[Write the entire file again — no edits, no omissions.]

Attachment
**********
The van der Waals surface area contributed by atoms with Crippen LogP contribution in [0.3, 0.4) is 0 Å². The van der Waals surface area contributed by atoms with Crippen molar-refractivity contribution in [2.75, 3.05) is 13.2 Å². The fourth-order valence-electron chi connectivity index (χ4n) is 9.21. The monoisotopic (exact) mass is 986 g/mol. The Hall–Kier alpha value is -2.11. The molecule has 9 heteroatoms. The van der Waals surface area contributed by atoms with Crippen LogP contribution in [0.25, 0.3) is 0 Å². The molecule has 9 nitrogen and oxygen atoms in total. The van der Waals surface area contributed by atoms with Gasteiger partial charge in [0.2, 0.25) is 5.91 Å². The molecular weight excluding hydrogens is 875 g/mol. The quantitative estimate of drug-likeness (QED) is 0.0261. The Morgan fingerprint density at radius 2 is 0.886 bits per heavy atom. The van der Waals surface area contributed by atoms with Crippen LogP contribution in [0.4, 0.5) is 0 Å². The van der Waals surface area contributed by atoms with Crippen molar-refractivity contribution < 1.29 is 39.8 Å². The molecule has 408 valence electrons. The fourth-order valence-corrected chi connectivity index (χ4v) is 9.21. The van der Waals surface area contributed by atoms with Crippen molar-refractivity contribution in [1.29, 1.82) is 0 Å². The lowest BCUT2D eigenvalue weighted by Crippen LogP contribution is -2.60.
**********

The van der Waals surface area contributed by atoms with Crippen LogP contribution in [0.3, 0.4) is 0 Å². The van der Waals surface area contributed by atoms with Crippen molar-refractivity contribution in [2.75, 3.05) is 13.2 Å². The fourth-order valence-electron chi connectivity index (χ4n) is 9.21. The monoisotopic (exact) mass is 986 g/mol. The Hall–Kier alpha value is -2.11. The molecule has 9 heteroatoms. The van der Waals surface area contributed by atoms with Crippen LogP contribution in [0.25, 0.3) is 0 Å². The molecule has 9 nitrogen and oxygen atoms in total. The van der Waals surface area contributed by atoms with Gasteiger partial charge in [0.2, 0.25) is 5.91 Å². The molecular weight excluding hydrogens is 875 g/mol. The quantitative estimate of drug-likeness (QED) is 0.0261. The Morgan fingerprint density at radius 2 is 0.886 bits per heavy atom. The van der Waals surface area contributed by atoms with Crippen LogP contribution in [0.4, 0.5) is 0 Å². The van der Waals surface area contributed by atoms with Crippen molar-refractivity contribution < 1.29 is 39.8 Å². The molecule has 408 valence electrons. The fourth-order valence-corrected chi connectivity index (χ4v) is 9.21. The van der Waals surface area contributed by atoms with Crippen molar-refractivity contribution in [1.29, 1.82) is 0 Å². The lowest BCUT2D eigenvalue weighted by Crippen LogP contribution is -2.60.